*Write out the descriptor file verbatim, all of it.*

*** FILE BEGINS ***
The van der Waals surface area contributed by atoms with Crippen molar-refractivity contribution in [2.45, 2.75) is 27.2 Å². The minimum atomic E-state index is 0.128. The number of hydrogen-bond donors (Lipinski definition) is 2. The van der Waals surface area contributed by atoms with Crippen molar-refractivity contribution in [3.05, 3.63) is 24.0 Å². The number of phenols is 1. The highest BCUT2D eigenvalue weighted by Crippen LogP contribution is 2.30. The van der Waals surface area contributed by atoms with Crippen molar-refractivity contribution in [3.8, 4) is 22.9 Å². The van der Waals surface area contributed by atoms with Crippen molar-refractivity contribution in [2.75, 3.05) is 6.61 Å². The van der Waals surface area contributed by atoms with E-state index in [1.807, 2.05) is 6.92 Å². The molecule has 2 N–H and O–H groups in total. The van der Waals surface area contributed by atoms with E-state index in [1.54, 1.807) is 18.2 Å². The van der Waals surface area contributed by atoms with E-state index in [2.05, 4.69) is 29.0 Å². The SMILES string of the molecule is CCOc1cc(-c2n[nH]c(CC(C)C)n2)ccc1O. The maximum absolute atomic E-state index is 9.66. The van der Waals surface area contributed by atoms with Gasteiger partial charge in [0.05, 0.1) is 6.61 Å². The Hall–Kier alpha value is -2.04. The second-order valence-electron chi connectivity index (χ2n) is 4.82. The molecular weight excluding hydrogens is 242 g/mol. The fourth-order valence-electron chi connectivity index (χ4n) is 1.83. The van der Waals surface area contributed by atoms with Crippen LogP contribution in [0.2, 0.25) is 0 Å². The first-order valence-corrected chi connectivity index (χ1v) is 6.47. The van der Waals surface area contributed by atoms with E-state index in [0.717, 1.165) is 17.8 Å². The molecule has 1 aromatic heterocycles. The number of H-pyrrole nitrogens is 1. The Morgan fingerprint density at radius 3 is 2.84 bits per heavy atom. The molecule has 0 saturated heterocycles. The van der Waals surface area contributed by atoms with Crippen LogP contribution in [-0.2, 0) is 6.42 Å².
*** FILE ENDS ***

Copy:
The van der Waals surface area contributed by atoms with Crippen molar-refractivity contribution in [2.45, 2.75) is 27.2 Å². The minimum atomic E-state index is 0.128. The number of hydrogen-bond donors (Lipinski definition) is 2. The van der Waals surface area contributed by atoms with Crippen molar-refractivity contribution in [3.05, 3.63) is 24.0 Å². The number of phenols is 1. The highest BCUT2D eigenvalue weighted by Crippen LogP contribution is 2.30. The van der Waals surface area contributed by atoms with Crippen molar-refractivity contribution in [3.8, 4) is 22.9 Å². The van der Waals surface area contributed by atoms with Crippen molar-refractivity contribution in [2.75, 3.05) is 6.61 Å². The van der Waals surface area contributed by atoms with E-state index in [1.807, 2.05) is 6.92 Å². The molecule has 2 N–H and O–H groups in total. The van der Waals surface area contributed by atoms with E-state index in [1.54, 1.807) is 18.2 Å². The van der Waals surface area contributed by atoms with E-state index in [2.05, 4.69) is 29.0 Å². The SMILES string of the molecule is CCOc1cc(-c2n[nH]c(CC(C)C)n2)ccc1O. The maximum absolute atomic E-state index is 9.66. The van der Waals surface area contributed by atoms with Gasteiger partial charge in [0.05, 0.1) is 6.61 Å². The Hall–Kier alpha value is -2.04. The second-order valence-electron chi connectivity index (χ2n) is 4.82. The molecular weight excluding hydrogens is 242 g/mol. The fourth-order valence-electron chi connectivity index (χ4n) is 1.83. The van der Waals surface area contributed by atoms with Crippen LogP contribution in [0.2, 0.25) is 0 Å². The first-order valence-corrected chi connectivity index (χ1v) is 6.47. The van der Waals surface area contributed by atoms with E-state index in [0.717, 1.165) is 17.8 Å². The molecule has 1 aromatic heterocycles. The number of H-pyrrole nitrogens is 1. The Morgan fingerprint density at radius 3 is 2.84 bits per heavy atom. The molecule has 0 saturated heterocycles. The van der Waals surface area contributed by atoms with Crippen LogP contribution in [-0.2, 0) is 6.42 Å².